When you are living with an abuser, it may often feel extremely tense or like you are always walking on eggshells. It can be a very stressful environment, so having a safety plan in place can help ease some of your anxiety as well as save your life.
First of all, think about what are some of the cues, behaviors, or circumstances that are present before an abusive situation happens.
- Is there a specific time of day your abuser is more apt to erupt?
- Does alcohol or drug use often precipitate an abusive event?
- Are financial matters a trigger? For example, does he or she get really stressed or angry about money spent or when a paycheck is gone?
- Are there certain locations you find abusive episodes occur more frequently?
- Does your abuser get agitated by the presence of certain family members or friends?
Although abuse can occur at any moment, it is extremely helpful to be aware of times the likelihood of it happening is increased so you can have a plan in place for maximum safety.
If it looks like violence may happen…
- Try to leave if you can. It is ideal to have your phone on you at all times and your purse or wallet and keys readily available in a place near an exit.
- If an argument ensues, try to get to a place that has an exit and limited or no access to weapons. Bathrooms, closets, and the kitchen are areas to avoid.
- Do practice runs to determine the most efficient path for you to get out safely. Know what doors, windows, stairwells, or fire escapes have the easiest access.
- If you have access to a vehicle, it is a good idea to have your gas tank filled up at all times and to back into parking spaces or driveways for the quickest possible exit.
- Plan where you will go ahead of time. Think of a location unknown to your abuser. Is there a family member, friend, or co-worker’s residence your abuser is not familiar with? If that is not an option, you can always go to a nearby police station, or somewhere with security staff such as a hospital.
- Make sure you have access to important phone numbers you can call for help. If your life is in danger, call the police immediately. Know the number to your local shelter or other family violence hotlines. If it is not safe to have such numbers in your cell phone, have these numbers stashed away somewhere in your car or personal effects your abuser would never think to look.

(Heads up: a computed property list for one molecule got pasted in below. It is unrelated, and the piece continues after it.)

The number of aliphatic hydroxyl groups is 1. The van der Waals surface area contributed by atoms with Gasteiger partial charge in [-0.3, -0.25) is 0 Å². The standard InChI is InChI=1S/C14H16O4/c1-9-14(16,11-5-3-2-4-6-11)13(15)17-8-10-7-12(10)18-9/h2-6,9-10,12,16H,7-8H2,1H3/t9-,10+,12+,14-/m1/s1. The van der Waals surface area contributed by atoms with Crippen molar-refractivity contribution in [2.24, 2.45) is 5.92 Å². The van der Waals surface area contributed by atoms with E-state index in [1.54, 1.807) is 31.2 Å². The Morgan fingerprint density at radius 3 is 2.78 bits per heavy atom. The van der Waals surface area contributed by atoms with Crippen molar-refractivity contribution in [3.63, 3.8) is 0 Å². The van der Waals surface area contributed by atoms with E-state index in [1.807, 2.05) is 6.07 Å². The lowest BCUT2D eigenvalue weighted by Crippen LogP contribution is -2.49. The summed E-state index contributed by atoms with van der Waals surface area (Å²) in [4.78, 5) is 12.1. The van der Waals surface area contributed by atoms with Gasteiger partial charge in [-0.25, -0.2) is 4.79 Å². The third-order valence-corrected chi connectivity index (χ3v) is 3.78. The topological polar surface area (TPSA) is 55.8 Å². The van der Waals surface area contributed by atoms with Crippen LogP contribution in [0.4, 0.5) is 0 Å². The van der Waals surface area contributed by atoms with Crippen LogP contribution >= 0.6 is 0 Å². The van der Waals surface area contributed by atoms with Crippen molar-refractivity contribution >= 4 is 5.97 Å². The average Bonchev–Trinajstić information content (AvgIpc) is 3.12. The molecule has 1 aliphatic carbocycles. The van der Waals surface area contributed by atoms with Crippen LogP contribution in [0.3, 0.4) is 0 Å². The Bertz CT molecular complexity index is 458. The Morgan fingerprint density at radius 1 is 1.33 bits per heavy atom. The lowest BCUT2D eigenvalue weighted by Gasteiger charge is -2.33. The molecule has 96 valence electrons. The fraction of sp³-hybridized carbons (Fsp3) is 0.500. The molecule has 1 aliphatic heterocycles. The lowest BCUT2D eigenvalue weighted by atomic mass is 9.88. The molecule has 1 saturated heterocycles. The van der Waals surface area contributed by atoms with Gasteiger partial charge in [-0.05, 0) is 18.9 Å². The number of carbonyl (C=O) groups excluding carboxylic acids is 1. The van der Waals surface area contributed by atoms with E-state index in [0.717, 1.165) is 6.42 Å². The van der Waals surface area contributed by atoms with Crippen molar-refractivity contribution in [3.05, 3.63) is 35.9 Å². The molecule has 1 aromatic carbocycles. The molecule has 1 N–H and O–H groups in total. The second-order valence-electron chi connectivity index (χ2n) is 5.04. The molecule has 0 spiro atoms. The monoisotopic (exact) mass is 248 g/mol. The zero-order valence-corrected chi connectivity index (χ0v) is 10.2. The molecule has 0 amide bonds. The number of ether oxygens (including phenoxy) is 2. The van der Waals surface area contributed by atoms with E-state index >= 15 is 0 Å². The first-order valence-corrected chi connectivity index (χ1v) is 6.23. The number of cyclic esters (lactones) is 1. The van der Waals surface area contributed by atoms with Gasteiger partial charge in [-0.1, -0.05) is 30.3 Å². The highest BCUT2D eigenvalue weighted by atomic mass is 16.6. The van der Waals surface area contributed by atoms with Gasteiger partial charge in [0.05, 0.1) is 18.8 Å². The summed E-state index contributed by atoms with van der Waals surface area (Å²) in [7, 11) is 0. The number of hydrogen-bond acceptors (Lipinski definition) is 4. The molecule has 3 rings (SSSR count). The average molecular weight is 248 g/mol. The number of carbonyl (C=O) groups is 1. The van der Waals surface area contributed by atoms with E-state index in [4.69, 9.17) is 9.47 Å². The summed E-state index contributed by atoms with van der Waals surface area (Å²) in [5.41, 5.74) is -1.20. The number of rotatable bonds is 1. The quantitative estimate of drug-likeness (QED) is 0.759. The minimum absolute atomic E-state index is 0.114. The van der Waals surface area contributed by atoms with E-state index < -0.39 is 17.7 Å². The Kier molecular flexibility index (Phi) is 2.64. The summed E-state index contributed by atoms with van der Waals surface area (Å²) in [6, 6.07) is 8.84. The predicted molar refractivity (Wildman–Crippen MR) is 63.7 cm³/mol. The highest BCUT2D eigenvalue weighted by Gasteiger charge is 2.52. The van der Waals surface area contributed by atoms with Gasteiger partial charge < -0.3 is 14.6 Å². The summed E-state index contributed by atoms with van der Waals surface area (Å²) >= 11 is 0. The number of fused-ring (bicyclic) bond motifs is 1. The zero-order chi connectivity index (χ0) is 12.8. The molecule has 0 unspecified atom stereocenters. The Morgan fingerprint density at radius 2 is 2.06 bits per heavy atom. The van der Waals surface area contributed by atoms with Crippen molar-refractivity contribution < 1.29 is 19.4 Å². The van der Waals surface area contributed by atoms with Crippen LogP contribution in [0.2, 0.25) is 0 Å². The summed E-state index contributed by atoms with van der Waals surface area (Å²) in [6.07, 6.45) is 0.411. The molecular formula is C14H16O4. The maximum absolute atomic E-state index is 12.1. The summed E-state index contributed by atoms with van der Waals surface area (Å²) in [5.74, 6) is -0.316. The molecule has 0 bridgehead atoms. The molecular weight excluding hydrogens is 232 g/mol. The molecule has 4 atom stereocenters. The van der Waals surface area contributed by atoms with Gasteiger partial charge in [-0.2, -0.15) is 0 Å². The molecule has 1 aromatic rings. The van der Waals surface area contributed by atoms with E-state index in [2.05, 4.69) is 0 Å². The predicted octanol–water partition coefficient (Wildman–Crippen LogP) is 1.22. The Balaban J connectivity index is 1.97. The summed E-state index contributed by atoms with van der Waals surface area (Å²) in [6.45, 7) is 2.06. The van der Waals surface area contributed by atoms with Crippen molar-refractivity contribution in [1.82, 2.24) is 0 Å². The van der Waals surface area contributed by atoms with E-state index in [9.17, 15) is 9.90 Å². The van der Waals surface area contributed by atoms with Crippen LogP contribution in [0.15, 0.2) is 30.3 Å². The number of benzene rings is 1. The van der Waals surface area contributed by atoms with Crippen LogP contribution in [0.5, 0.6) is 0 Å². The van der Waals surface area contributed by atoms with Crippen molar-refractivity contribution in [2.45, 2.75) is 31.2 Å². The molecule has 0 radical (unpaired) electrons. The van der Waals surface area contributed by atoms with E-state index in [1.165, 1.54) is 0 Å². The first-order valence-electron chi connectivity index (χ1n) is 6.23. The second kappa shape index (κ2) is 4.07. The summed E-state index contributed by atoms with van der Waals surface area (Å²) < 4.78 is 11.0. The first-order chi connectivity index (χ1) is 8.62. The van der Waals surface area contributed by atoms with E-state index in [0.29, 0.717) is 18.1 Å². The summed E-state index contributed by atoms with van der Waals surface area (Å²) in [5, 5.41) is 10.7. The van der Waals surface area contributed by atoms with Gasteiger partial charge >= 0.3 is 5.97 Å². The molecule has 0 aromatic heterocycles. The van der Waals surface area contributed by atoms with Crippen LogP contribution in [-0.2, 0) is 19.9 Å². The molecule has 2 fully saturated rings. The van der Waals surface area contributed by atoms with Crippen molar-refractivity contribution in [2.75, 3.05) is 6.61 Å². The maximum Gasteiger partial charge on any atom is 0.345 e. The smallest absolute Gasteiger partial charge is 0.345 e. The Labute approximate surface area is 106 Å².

- Let trusted friends and neighbors know of your situation and develop a plan including a code word for when you need help or need them to call the police on your behalf.
If violence is unavoidable…
- Make yourself a small target. Dive into a corner and curl up into a ball. Tuck your face as much as possible and wrap your arms around each side of your head with your fingers entwined.
- In the heat of the moment, try to appease your abuser if possible to keep him or her calm.
- Always trust your own instincts and remember you have the right to protect yourself until you are out of danger.
- If you are injured, get medical attention as soon as possible. Make sure to take pictures of any bruises, scrapes, cuts or other injuries. Even if you are not yet ready to leave your abuser, documenting the abuse is a good idea. Keep a journal of all violent incidences, noting dates, events and threats made, if possible. Keep your journal in a safe place. If there is nowhere to safely store evidence, leave it in your desk or locker at work or with a trusted friend or family member.
If you have children, make sure you discuss the safety plan with them as well.
- Plan a code word or signal indicating they should call for help or leave the house. Make sure that they understand not to tell others what the secret word or signal is.
- Teach your children how to get help, whether that be with a trusted neighbor or calling 911.
- Instruct them not to get involved in the violence between you and your partner.
- Your instinct may be to go to the children to ensure protection of them, but it is best not to run to where the children are as your partner may hurt them as well.
- Make sure to practice how to get out safely with your children as well.
It may not be easy to have conversations with your children about these situations but it is important.
- Let your children know that what’s happening is not their fault and that they didn’t cause it. It’s always good to let them know how much you love them and that you support them no matter what.
- Tell them that you want everyone to be safe, so you have to come up with a plan in case of emergencies. It’s important to remember that when you are safety planning with a child, he or she might share this information with the abusive partner which could make the situation more dangerous.
- For example, a child may say something like, “Mom told me to do this when you get angry.” That’s why it’s a good idea when discussing safety plans with your children to use phrases such as, “We’re practicing what to do in case of an emergency” instead of “This is what do when mom or dad becomes violent.”
Living with an abuser can be extremely difficult, and while nothing can guarantee your safety, having a safety plan in place increases your chances of survival and well-being.
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